As the closer to Saturday’s lengthy, star-studded Disney Studios panel at D23 Expo, James Cameron, beaming in from New Zealand where they are working on the finishing touches of “Avatar 2” (out this Christmas!) and the cast (on stage in Anaheim) revealed a good chunk of footage from the new movie. It was overwhelming, in every way possible, as Cameron debuted the footage in 3D HFR to a noticeably muted response in the room.
“Since everybody’s together there, all our film fans and we’ve got the cast right there, why don’t we show you some scenes from the movie?” Cameron said, via satellite (or whatever high tech contraption he undoubtedly designed in a lab). “We’re going to hand out 3D glasses and you are going to be the first audience to get a sneak peek from a few scenes from ‘Avatar: The Way of Water.’” (Cameron also just remastered the original film for a splashy theatrical re-release next month.)
The footage that they screened does give a rough approximation of the story for “Avatar: The Way of Water,” as well as showcasing the technological advancements that Cameron and producer Jon Landau have been toiling away on for the past five years. (Cameron said they’ve filmed the next three movies and the first half of the fourth movie.) 3D glasses were indeed passed out and partitions were put up so that you couldn’t see more than one screen at a time (depending on where you were seated). It was very theatrical, perfect for a movie that demands to be seen on the largest possible screen.
We’re going to run through the scenes that were shown as part of the presentation, and since the scenes were presented without commentary or context, they could very well constitute plot reveals. If you don’t want to know anything about your return trip to Pandora, turn back now. Consider this a slight spoiler warning.
The first sequence that was shown was done so for obvious reasons. We know that Jake (Sam Worthington) and Neytiri (Zoe Saldaña) have a family in this new movie (more on that in a minute). And the sequence follows them as they visit a tribe of water-dwelling Na’vi. We see them all jump into the ocean and swim around playful fish and other marine life, as well as watch them interact with the water tribe. (It’s interesting because the water people are clearly Na’vi but they have different physical properties – their tales aren’t the catlike tails we saw in the first movie, they are flat and propel themselves through the water. They also have fin-like forearms.)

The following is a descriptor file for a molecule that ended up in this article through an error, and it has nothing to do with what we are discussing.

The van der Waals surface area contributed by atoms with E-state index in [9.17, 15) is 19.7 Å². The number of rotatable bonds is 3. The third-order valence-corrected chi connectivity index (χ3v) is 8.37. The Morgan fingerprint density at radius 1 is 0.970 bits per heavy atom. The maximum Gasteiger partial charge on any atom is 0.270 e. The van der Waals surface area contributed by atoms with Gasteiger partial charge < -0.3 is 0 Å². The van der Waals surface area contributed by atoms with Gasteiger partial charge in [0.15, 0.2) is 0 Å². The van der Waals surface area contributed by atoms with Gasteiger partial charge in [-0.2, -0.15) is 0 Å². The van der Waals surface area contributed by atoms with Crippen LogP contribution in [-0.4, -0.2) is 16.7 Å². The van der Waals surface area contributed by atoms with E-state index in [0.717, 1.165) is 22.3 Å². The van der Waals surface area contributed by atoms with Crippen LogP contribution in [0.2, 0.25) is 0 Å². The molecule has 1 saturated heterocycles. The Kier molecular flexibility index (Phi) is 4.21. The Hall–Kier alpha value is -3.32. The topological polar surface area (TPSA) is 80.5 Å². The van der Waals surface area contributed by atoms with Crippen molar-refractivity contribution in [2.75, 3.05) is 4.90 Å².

As to why this scene was shown first – it immerses you in the look and feel of “Avatar: The Way of Water.” The new movies were filmed in a high frame rate (48 frames per second instead of the usual 24 frames per second) and the footage was a mixed bag. It’s probably the first time a wide audience has watched a movie like this since Peter Jackson attempted it for the first “Hobbit” movie before backing off a bit on the sequels, and it’s unclear how widely available the film will be in 3D HFR. (A pair of Ang Lee movies, “Billy Lynn’s Long Halftime Walk” and “Gemini Man” also attempted introducing HFR to the marketplace with much less enthusiasm from audiences.)
You can see why Cameron wanted to utilize the higher frame rate – during this sequence you’ll be watching a character and then some weird alien-looking squid will flit by and it is startling. It’s like you’re looking at a fish tank. Especially with the added immersion of 3D.
But the footage isn’t flawless. While a lot of this first section looked great, there were other times the high frame rate gave off the appearance of a giant TV on the Best Buy showroom floor with the motion smoothing not turned off. There is an uncanniness to the image that is hard to shake. In fact, it borders on uncomfortable. But perhaps, given the length of the movie (we’ve heard a running time and it isn’t short!), you will ease into the high frame rate look and just go with it.